On the flip side, the internet can also be a very restrictive place. Companies and governments can and often will restrict your online activities. They can impose control on what anyone does based purely on that person’s physical location.

So it seems that, depending on what you try to do, the internet can be both risky and wild but at the same time very tightly controlled. Thankfully, there is a single solution that can take care of both problems. That solution is a VPN.

In previous posts, we have talked about how to pick a VPN, and how to improve its performance. But so far, we have not addressed probably the most basic question: do you even need a VPN in the first place? To answer that, let us look at a few scenarios which show the usefulness of using VPN service. Walking through these should open your eyes to the types of dangers and dirty practices that it can solve.

Government Snooping

Even though it may not be as pervasive as it is in China, the American government undeniably spies on its citizens. It employs several techniques, including monitoring activity metadata and gathering information from ISPs (which they are legally required to provide) to track your online habits.

As mentioned, in other countries, of course, the problem can be much worse. Governments will monitor and even prevent access to entire sections of the internet in an attempt to control its citizens.

You can protect yourself from censorship and surveillance by using a VPN. The encrypted tunnel through which your data will pass will ensure you get back your online privacy and your right to express yourself freely.

Use a VPN to stop government online spying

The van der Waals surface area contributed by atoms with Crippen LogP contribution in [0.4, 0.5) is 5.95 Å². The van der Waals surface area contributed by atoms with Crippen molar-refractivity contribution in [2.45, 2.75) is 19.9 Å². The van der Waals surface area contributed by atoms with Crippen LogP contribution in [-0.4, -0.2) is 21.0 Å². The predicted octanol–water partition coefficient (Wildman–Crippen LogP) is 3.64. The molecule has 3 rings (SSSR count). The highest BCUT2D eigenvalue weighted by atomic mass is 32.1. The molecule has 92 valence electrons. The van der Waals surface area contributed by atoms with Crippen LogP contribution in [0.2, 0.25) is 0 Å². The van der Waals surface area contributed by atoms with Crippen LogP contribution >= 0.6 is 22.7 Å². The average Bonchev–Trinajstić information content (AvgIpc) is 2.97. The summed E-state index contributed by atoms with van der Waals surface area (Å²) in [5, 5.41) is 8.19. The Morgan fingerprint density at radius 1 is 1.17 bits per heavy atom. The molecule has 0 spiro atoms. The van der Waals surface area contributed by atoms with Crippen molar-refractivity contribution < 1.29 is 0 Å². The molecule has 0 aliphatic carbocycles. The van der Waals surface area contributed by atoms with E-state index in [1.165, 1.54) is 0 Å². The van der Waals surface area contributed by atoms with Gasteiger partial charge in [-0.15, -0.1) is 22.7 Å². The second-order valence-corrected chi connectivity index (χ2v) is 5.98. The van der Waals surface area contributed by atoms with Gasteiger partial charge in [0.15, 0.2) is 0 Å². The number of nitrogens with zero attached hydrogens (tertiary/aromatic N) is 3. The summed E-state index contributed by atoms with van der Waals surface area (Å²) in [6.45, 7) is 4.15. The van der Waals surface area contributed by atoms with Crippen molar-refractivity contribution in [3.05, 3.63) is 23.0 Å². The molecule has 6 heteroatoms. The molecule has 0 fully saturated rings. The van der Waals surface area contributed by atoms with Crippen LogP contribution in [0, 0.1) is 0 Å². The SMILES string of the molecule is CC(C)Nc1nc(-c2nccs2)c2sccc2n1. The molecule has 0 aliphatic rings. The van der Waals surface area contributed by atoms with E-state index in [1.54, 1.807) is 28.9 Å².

Do you sometimes wonder why certain videos take ages to load or why certain files take forever to download? The answer could be your internet service provider throttling your bandwidth based on your activity. To accomplish this, they have to intercept and inspect your data transfers, and that’s something they can do with ease. A scary thought indeed.

Much like in the case of government snooping, because using a VPN will send all your data through an encrypted tunnel, it will make it impossible for the ISP to know what you’re up to. Welcome back privacy and internet speeds actually matching what you pay for.

Anonymous Searches

Have you ever noticed how ads you see online are strangely related to search engine queries you have recently made? It’s no accident. All the key search engines, from Google to Bing and Yahoo, tie any searches you make to your IP address. Those companies can then use that information to target you with ads.

Some of us may not mind this practice. After all, if we search for something we must be interested in it. Well, what if my wife decides to do some hair product research using my computer? I’m not all that interested in seeing Pantene Pro-V ads for the next three weeks. Using a VPN will make sure that does not happen.

Public WiFi Security

Think how often you end up using a public WiFi network. If you’re like me, the answer is as often as you can. It’s a good way of staying within your phone data plan, and an excellent way to keep in touch with the world when you travel. Unfortunately, using a public WiFi can be quite treacherous.

On larger networks, like those at airports, hundreds of other users can be sharing the network with you. Given just a bit of know-how, any one of those individuals can be intercepting and looking at the information you send and receive. The same goes for the company providing the WiFi service.

Using a VPN will stop both in their tracks. Although it can’t prevent anyone from intercepting your data, the secure encrypted connection a VPN provides will make sure that any data that is intercepted is useless.

Stay safe on public WiFi networks with a VPN